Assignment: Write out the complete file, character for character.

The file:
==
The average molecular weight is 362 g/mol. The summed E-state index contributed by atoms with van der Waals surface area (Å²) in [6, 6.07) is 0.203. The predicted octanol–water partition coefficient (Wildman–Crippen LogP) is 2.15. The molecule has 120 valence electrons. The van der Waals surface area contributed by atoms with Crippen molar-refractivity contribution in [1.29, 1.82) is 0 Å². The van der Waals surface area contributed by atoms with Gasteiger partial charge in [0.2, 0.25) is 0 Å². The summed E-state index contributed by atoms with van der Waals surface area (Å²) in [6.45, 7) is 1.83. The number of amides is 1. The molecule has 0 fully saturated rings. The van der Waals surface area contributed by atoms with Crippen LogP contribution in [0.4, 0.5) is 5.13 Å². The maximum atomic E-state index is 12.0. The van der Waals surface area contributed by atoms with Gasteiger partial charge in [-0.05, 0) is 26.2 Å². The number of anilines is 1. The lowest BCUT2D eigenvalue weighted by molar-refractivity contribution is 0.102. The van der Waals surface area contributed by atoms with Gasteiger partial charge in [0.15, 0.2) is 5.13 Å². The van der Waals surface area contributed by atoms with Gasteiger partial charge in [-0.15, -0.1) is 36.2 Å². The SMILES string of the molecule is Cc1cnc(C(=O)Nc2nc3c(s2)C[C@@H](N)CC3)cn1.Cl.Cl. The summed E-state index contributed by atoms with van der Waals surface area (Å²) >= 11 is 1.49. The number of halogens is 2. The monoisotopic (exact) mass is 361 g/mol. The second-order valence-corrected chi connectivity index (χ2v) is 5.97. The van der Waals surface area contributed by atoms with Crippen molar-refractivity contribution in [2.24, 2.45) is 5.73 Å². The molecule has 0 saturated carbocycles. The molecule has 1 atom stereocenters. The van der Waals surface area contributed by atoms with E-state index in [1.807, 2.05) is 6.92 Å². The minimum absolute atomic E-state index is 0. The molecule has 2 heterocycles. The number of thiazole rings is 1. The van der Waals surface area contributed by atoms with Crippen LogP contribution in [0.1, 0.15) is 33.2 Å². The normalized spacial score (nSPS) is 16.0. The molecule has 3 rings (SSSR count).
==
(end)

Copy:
The average molecular weight is 362 g/mol. The summed E-state index contributed by atoms with van der Waals surface area (Å²) in [6, 6.07) is 0.203. The predicted octanol–water partition coefficient (Wildman–Crippen LogP) is 2.15. The molecule has 120 valence electrons. The van der Waals surface area contributed by atoms with Crippen molar-refractivity contribution in [1.29, 1.82) is 0 Å². The van der Waals surface area contributed by atoms with Gasteiger partial charge in [0.2, 0.25) is 0 Å². The summed E-state index contributed by atoms with van der Waals surface area (Å²) in [6.45, 7) is 1.83. The number of amides is 1. The molecule has 0 fully saturated rings. The van der Waals surface area contributed by atoms with Crippen LogP contribution in [0.4, 0.5) is 5.13 Å². The maximum atomic E-state index is 12.0. The van der Waals surface area contributed by atoms with Gasteiger partial charge in [-0.05, 0) is 26.2 Å². The number of anilines is 1. The lowest BCUT2D eigenvalue weighted by molar-refractivity contribution is 0.102. The van der Waals surface area contributed by atoms with Gasteiger partial charge in [0.15, 0.2) is 5.13 Å². The van der Waals surface area contributed by atoms with Gasteiger partial charge in [-0.15, -0.1) is 36.2 Å². The SMILES string of the molecule is Cc1cnc(C(=O)Nc2nc3c(s2)C[C@@H](N)CC3)cn1.Cl.Cl. The summed E-state index contributed by atoms with van der Waals surface area (Å²) >= 11 is 1.49. The number of halogens is 2. The monoisotopic (exact) mass is 361 g/mol. The second-order valence-corrected chi connectivity index (χ2v) is 5.97. The van der Waals surface area contributed by atoms with Crippen molar-refractivity contribution in [2.24, 2.45) is 5.73 Å². The molecule has 0 saturated carbocycles. The molecule has 1 atom stereocenters. The van der Waals surface area contributed by atoms with E-state index in [1.807, 2.05) is 6.92 Å². The minimum absolute atomic E-state index is 0. The molecule has 2 heterocycles. The number of thiazole rings is 1. The van der Waals surface area contributed by atoms with Crippen LogP contribution in [0.1, 0.15) is 33.2 Å². The normalized spacial score (nSPS) is 16.0. The molecule has 3 rings (SSSR count).